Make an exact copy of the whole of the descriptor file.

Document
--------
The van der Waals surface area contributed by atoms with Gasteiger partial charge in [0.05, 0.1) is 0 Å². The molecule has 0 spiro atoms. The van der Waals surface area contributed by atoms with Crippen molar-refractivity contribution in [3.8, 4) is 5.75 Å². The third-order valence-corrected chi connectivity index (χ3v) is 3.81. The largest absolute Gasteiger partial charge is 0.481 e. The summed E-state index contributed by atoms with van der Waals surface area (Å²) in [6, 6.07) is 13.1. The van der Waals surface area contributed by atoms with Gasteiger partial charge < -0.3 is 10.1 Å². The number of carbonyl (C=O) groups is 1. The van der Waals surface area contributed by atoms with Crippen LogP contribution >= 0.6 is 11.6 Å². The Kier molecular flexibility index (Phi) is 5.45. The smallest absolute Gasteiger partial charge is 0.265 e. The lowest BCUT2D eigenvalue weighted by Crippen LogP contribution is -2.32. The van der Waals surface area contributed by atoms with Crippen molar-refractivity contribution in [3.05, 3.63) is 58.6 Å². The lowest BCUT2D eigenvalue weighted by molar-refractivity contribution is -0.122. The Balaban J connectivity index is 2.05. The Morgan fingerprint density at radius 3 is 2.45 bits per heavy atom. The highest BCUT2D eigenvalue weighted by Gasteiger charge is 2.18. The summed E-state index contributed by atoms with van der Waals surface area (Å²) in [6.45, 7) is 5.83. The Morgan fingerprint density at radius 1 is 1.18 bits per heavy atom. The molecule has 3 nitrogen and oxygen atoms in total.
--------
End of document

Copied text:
The van der Waals surface area contributed by atoms with Gasteiger partial charge in [0.05, 0.1) is 0 Å². The molecule has 0 spiro atoms. The van der Waals surface area contributed by atoms with Crippen molar-refractivity contribution in [3.8, 4) is 5.75 Å². The third-order valence-corrected chi connectivity index (χ3v) is 3.81. The largest absolute Gasteiger partial charge is 0.481 e. The summed E-state index contributed by atoms with van der Waals surface area (Å²) in [6, 6.07) is 13.1. The van der Waals surface area contributed by atoms with Gasteiger partial charge < -0.3 is 10.1 Å². The number of carbonyl (C=O) groups is 1. The van der Waals surface area contributed by atoms with Crippen LogP contribution >= 0.6 is 11.6 Å². The Kier molecular flexibility index (Phi) is 5.45. The smallest absolute Gasteiger partial charge is 0.265 e. The lowest BCUT2D eigenvalue weighted by Crippen LogP contribution is -2.32. The van der Waals surface area contributed by atoms with Crippen molar-refractivity contribution in [3.05, 3.63) is 58.6 Å². The lowest BCUT2D eigenvalue weighted by molar-refractivity contribution is -0.122. The Balaban J connectivity index is 2.05. The Morgan fingerprint density at radius 3 is 2.45 bits per heavy atom. The highest BCUT2D eigenvalue weighted by Gasteiger charge is 2.18. The summed E-state index contributed by atoms with van der Waals surface area (Å²) in [6.45, 7) is 5.83. The Morgan fingerprint density at radius 1 is 1.18 bits per heavy atom. The molecule has 3 nitrogen and oxygen atoms in total.